The Prince of Wales will not renew the lease on the 900-acre Home Farm, at Highgrove in Gloucestershire next year. Instead, he will turn Sandringham into the country’s largest organic sheep farm.
The Duchy Originals food products can be found in Waitress and Ocado.
Since turning the farm organic in 1985, Prince Charles received criticism over his use of “biodynamic” methods.
Some of the methods used on the farm included planting in lunar cycles and the use of homeopathic remedies.
The Duchy of Cornwall’s webpage refers to the farm as “a flagship for the benefits of an organic, sustainable form of agriculture”.
A statement on the website reads: “The Duke believes passionately in the advantages of organic farming.
“In 1985, when it was still a relatively new concept, His Royal Highness decided to convert the Duchy Home Farm into a completely organic farming system.
“Twenty-eight years later, Home Farm is not only a successful and viable working farm, but a flagship for the benefits of an organic, sustainable form of agriculture.
“In addition to working closely with organisations, such as The Soil Association, The Sustainable Food Trust, Garden Organic and The Organic Research Centre, Home Farm supports education and research by hosting workshops that promote the links between food, farming, health and the environment.”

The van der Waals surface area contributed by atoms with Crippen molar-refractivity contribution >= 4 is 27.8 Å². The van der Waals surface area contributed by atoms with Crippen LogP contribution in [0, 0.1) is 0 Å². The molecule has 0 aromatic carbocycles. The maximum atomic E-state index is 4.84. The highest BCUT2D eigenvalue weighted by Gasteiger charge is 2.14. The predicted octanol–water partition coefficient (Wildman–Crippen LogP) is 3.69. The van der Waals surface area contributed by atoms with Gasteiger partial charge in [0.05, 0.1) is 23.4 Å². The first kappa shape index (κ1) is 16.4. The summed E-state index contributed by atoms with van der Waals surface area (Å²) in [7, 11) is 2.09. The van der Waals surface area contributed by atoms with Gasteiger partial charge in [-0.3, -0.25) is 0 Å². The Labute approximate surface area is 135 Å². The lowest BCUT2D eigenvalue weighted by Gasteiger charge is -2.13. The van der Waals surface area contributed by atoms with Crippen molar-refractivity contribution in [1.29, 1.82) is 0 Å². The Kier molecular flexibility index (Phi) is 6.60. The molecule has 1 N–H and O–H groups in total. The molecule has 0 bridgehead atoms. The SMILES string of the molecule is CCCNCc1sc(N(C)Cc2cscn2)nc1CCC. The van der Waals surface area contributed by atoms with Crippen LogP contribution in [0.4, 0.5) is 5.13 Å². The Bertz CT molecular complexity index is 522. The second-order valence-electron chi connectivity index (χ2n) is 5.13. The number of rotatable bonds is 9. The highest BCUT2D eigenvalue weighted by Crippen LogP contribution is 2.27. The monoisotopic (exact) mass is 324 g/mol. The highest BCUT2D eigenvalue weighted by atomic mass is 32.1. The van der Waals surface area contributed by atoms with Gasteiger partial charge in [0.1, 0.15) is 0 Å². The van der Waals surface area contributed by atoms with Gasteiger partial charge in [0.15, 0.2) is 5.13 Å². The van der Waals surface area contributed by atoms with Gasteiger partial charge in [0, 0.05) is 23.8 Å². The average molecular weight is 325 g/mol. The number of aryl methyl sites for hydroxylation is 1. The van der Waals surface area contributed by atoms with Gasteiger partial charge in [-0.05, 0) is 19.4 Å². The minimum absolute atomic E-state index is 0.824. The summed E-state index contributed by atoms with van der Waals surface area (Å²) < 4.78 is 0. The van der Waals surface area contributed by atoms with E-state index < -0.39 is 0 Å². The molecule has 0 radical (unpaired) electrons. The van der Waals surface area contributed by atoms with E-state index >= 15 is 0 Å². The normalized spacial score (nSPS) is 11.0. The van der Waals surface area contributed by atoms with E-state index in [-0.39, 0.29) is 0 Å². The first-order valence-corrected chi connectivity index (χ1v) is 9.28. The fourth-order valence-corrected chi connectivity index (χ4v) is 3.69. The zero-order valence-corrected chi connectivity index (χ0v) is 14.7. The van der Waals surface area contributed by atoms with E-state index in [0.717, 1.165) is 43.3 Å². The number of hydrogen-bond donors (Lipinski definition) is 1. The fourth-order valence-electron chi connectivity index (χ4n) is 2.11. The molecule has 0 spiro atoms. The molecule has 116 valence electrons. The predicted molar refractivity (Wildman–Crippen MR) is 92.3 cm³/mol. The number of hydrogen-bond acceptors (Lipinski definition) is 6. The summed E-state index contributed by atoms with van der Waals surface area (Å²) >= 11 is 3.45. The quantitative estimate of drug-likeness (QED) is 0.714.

READ MORE: 500K Covid deaths was ABSURD we are being DUPED says RICHARD MADELEY
Speaking to National Geographic about farming methods on Home Farm, Charles said: “In farming, as in gardening, I happen to believe that if you treat the land with love and respect then it will repay you in kind.”
As patron of the Rare Breeds Survival Trust, he has worked toward the preservation of the genetic make-up of British farm animals.
About his role in the preservation efforts, the Duchy of Cornwall’s website reads: “As Patron of the Rare Breeds Survival Trust, The Duke is keen for Home Farm to play an active role in helping to preserve the gene pool of British pigs, sheep and cattle.
“Over the years, these breeds have increasingly been replaced by foreign breeds and breeding programmes more suited to intensive farming methods.